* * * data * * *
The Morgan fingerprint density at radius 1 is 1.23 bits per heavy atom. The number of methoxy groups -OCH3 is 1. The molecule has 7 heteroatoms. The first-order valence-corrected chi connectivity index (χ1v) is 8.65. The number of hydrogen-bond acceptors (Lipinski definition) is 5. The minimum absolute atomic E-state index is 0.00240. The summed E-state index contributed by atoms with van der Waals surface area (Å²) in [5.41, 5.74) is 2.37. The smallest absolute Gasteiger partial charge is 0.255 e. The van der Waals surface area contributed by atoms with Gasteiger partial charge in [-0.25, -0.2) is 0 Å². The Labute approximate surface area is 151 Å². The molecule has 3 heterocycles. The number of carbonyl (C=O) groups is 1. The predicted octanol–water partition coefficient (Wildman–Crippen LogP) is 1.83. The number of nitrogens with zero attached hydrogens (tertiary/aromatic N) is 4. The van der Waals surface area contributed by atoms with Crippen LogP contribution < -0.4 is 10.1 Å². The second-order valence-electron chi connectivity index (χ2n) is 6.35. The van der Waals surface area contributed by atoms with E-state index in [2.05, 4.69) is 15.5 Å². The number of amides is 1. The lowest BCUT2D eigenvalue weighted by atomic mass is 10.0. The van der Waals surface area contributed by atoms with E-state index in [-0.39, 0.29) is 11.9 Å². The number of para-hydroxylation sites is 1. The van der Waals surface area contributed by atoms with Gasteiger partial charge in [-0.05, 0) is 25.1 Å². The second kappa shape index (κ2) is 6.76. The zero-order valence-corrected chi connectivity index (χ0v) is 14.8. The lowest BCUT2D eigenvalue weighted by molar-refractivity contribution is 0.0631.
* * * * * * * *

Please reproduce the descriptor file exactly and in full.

The Morgan fingerprint density at radius 1 is 1.23 bits per heavy atom. The number of methoxy groups -OCH3 is 1. The molecule has 7 heteroatoms. The first-order valence-corrected chi connectivity index (χ1v) is 8.65. The number of hydrogen-bond acceptors (Lipinski definition) is 5. The minimum absolute atomic E-state index is 0.00240. The summed E-state index contributed by atoms with van der Waals surface area (Å²) in [5.41, 5.74) is 2.37. The smallest absolute Gasteiger partial charge is 0.255 e. The van der Waals surface area contributed by atoms with Gasteiger partial charge in [-0.25, -0.2) is 0 Å². The Labute approximate surface area is 151 Å². The molecule has 3 heterocycles. The number of carbonyl (C=O) groups is 1. The predicted octanol–water partition coefficient (Wildman–Crippen LogP) is 1.83. The number of nitrogens with zero attached hydrogens (tertiary/aromatic N) is 4. The van der Waals surface area contributed by atoms with Crippen LogP contribution < -0.4 is 10.1 Å². The second-order valence-electron chi connectivity index (χ2n) is 6.35. The van der Waals surface area contributed by atoms with E-state index in [2.05, 4.69) is 15.5 Å². The number of amides is 1. The lowest BCUT2D eigenvalue weighted by atomic mass is 10.0. The van der Waals surface area contributed by atoms with E-state index in [-0.39, 0.29) is 11.9 Å². The number of para-hydroxylation sites is 1. The van der Waals surface area contributed by atoms with Gasteiger partial charge in [-0.05, 0) is 25.1 Å². The second kappa shape index (κ2) is 6.76. The zero-order valence-corrected chi connectivity index (χ0v) is 14.8. The lowest BCUT2D eigenvalue weighted by molar-refractivity contribution is 0.0631.